Thank yous

Dear Miss Snark,

Three related questions:

First, I've heard it said not to send anything to one's agent as a thank-you other than a nice, handwritten card -- stressing that this is a job, and as the agent is not in fact being "nice" but just doing a job, anything else is overkill. I've read stories of wilting flower bouquets and uneaten fruit baskets, and although I'm pretty sure you'd make an exception for a gin pail or George Clooney's home number, what, in your opinion, do other agents tend to think on this matter? I'd feel like a little bit of a nitwit if I called my agent and said, "so what would you like me to send you to say thanks?" (But if you can think of a tactful way to do just that, I'd be game!)

Second, when in the process does one send whatever it is one has deemed appropriate? When the contract is signed? When the book goes on sale? When Miss Snark plugs the ARC on her blog? All of the above?

And third, I've noticed I tend to say "thanks!" in most of my e-mails to my agent. I'm not trying to be suck-up-ish, I just think I have an awesome agent who does her job very well, and she deserves to know I appreciate her hard work. But how does one know when enough becomes too much, the agent's eyes start rolling, and George is summoned to start the IV gin drip?

Thanks (see, there I go again!) so much.

1. I've received an assortment of things, most recently the entire inventory of a saloon which comes in quite handy on the days it's raining too hard to slink over to the Bathtub Bar and Still.

Flowers are almost always lovely, bottles of hooch as well. You can ask the agent's other clients what they sent. But really and truly, giftage is not a requirement of the deal.

2. Mostly I get the swag when contracts are signed. That's kind of a big deal moment, and we all feel like celebrating a lot, particularly if it was a long process.

3. It's never ever wrong to say thank you to your agent in an email (well, ok "you stink, you're fired, thanks for nothing" is the exception). Even Miss Snark's cold cruel heart is slightly thawed by "thank you, you're the best" in emails.


Kimber Li said...

Isn't it amazing we have to worry about the simple courtesy of saying thank you?

Thank you, Queen Snark.

ORION said...

I have discovered that chocolate and macadamia nuts are never rejected.
One thing I might add.
Do not forget assistants. They are invaluable. Those people who answer the phone? Who take messages? The guys in the mailroom?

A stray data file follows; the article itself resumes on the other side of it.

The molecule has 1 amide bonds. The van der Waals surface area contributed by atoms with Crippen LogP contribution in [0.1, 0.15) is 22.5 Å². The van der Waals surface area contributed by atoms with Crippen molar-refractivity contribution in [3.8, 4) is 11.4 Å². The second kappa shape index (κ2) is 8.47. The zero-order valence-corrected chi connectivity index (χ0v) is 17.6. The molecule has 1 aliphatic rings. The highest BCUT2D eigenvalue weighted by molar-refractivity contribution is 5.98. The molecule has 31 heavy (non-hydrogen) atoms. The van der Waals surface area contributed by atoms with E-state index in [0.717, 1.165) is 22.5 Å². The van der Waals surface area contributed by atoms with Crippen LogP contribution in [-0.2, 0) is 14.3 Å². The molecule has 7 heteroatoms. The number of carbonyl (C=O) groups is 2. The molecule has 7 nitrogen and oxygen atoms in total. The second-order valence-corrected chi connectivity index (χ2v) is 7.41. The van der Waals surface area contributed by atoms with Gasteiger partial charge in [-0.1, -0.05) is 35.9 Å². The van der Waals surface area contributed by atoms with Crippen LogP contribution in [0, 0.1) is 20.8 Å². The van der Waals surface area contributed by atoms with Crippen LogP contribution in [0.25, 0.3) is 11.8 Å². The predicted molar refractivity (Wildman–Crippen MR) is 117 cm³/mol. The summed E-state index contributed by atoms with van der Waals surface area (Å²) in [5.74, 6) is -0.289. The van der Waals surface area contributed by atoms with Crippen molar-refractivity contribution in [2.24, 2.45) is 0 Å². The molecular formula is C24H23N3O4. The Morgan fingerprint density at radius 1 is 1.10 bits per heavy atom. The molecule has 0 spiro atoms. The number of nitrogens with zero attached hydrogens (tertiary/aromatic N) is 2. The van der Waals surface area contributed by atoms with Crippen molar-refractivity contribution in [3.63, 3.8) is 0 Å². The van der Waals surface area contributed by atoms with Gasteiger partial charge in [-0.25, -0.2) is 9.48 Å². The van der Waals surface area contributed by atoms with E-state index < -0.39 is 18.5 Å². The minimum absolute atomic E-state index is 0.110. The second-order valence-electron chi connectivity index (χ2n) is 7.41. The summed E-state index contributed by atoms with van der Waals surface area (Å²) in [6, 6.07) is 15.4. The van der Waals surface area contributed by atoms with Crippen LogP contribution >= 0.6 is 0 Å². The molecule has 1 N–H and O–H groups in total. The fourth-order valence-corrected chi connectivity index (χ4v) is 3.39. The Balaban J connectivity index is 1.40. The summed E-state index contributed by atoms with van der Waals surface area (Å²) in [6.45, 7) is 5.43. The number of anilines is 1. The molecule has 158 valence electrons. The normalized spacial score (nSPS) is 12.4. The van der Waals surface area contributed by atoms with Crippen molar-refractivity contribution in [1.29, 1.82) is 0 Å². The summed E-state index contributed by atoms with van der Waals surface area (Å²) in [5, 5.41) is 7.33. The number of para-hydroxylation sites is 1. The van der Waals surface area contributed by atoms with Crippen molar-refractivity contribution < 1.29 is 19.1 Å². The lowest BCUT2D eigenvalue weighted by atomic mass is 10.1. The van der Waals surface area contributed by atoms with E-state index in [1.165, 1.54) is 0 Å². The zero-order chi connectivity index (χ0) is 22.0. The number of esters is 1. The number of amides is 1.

These are the cogs in any well-greased literary agents office -- especially a large one.
And mom is right. SAY thank you.

Maggie Stiefvater said...

Oh - darn. I thought the most appropriate way to say thanks was to send 10,000 pages of my old novels that I haven't been able to sell yet to them in hope of the agent breathing them new life. Guess THAT's one thank you package that won't be treasured forever? :p

Anonymous said...

My long-suffering agent of 11 years is a goddess.

I have sent flowers to say thank you for special sales. (I have done this to thank editors, too.)

She works hard, and I am not the ideal client. Every so often I let her know how much I appreciate her efforts.

But bottom line: this is a business like any other. We get along very well, but always keep things on a professional level.

Mutual respect and a pro 'tude is the best way to go.

Yasmine Galenorn said...

I really like my agent, in addition to being happy with her work for me. I've sent her two gifts--one when she had a personal loss in her life, one when one of my books was released that meant a great deal to me. The first gift was a little stuffed bear, the second, flowers.

Both times, I received a sincere thank you--she seemed very happy. I send her a cute card now and then, just to say hi, and I send her thank you cards when each book comes out or when I sign contracts for new books. I never send food or alcohol gifts to agents/editors (I'm all too aware of food allergies from my own life), and I will never send anything huge or unwieldy.

Most of all, though, I make sure she knows I appreciate the work she does and the deals she gets me. I also make sure my editor knows I appreciate her work, and her assistant and the publicist. Not just good business, but good manners--they work hard and it's amazing how little recognition some of them get.


Anonymous said...

At the point when I was offered a contract, I sent an email to the agent questioning some aspects of the contract, and the last one was "do you prefer chocolate chip cookies, or belgian chocolate?"

He replied, "Chocolate, if you please."

By serendipity, the signed contract and the box of chocolate arrived on the same day, which also happened to be agent's spouse's birthday. And there was much happiness.

(http://www.burdickchocolate.com/ is awesome, btw.)

Kit Whitfield said...

Saying 'thank you' to ingratiate yourself and manipulate someone is sucking up; saying 'thank you' because you appreciate someone's hard work is just being nice. And niceness is never misplaced.

Anonymous said...

I have sent my agent AND her assistant gift baskets filled with epicurian snackie goodies. I have also sent them both some pretty wonderful bath and body luxuries from a very high end store. All were appreciated. :)